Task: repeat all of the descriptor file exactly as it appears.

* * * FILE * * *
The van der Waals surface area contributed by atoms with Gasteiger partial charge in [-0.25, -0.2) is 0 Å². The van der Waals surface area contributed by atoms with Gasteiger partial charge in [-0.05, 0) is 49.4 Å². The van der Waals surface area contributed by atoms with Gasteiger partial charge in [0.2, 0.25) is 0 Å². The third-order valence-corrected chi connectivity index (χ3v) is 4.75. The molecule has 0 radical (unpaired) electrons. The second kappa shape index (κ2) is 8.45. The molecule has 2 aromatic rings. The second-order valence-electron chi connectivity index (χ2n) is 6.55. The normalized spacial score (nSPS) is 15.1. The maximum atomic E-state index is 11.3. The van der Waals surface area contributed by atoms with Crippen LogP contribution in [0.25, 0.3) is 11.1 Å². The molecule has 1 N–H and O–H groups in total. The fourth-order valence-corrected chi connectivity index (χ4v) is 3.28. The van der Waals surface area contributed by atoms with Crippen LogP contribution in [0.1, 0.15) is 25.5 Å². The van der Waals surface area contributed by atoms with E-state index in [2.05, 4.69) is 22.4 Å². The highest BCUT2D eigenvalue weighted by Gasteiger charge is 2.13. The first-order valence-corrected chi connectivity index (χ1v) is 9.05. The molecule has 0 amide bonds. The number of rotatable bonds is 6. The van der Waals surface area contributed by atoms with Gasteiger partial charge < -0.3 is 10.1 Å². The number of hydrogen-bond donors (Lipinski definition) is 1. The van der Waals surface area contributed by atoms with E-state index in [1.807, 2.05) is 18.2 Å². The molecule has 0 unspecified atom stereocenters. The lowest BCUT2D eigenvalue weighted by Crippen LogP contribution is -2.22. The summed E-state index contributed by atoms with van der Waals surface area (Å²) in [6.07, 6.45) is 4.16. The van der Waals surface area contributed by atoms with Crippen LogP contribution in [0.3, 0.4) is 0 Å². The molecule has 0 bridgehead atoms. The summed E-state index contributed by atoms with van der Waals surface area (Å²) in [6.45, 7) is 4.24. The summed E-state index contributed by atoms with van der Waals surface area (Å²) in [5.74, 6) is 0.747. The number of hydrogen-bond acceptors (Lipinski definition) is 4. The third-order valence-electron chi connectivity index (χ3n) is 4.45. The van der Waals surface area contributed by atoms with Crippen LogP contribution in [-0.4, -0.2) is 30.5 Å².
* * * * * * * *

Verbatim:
The van der Waals surface area contributed by atoms with Gasteiger partial charge in [-0.25, -0.2) is 0 Å². The van der Waals surface area contributed by atoms with Gasteiger partial charge in [-0.05, 0) is 49.4 Å². The van der Waals surface area contributed by atoms with Gasteiger partial charge in [0.2, 0.25) is 0 Å². The third-order valence-corrected chi connectivity index (χ3v) is 4.75. The molecule has 0 radical (unpaired) electrons. The second kappa shape index (κ2) is 8.45. The molecule has 2 aromatic rings. The second-order valence-electron chi connectivity index (χ2n) is 6.55. The normalized spacial score (nSPS) is 15.1. The maximum atomic E-state index is 11.3. The van der Waals surface area contributed by atoms with Crippen LogP contribution in [0.25, 0.3) is 11.1 Å². The molecule has 1 N–H and O–H groups in total. The fourth-order valence-corrected chi connectivity index (χ4v) is 3.28. The van der Waals surface area contributed by atoms with Crippen LogP contribution in [0.1, 0.15) is 25.5 Å². The van der Waals surface area contributed by atoms with E-state index in [2.05, 4.69) is 22.4 Å². The highest BCUT2D eigenvalue weighted by Gasteiger charge is 2.13. The first-order valence-corrected chi connectivity index (χ1v) is 9.05. The molecule has 0 amide bonds. The number of rotatable bonds is 6. The van der Waals surface area contributed by atoms with Gasteiger partial charge < -0.3 is 10.1 Å². The number of hydrogen-bond donors (Lipinski definition) is 1. The van der Waals surface area contributed by atoms with E-state index in [1.807, 2.05) is 18.2 Å². The molecule has 0 unspecified atom stereocenters. The lowest BCUT2D eigenvalue weighted by Crippen LogP contribution is -2.22. The summed E-state index contributed by atoms with van der Waals surface area (Å²) in [6.07, 6.45) is 4.16. The van der Waals surface area contributed by atoms with Crippen LogP contribution in [0.3, 0.4) is 0 Å². The molecule has 0 bridgehead atoms. The summed E-state index contributed by atoms with van der Waals surface area (Å²) in [6.45, 7) is 4.24. The summed E-state index contributed by atoms with van der Waals surface area (Å²) in [5.74, 6) is 0.747. The number of hydrogen-bond acceptors (Lipinski definition) is 4. The third-order valence-electron chi connectivity index (χ3n) is 4.45. The van der Waals surface area contributed by atoms with Crippen LogP contribution in [-0.4, -0.2) is 30.5 Å².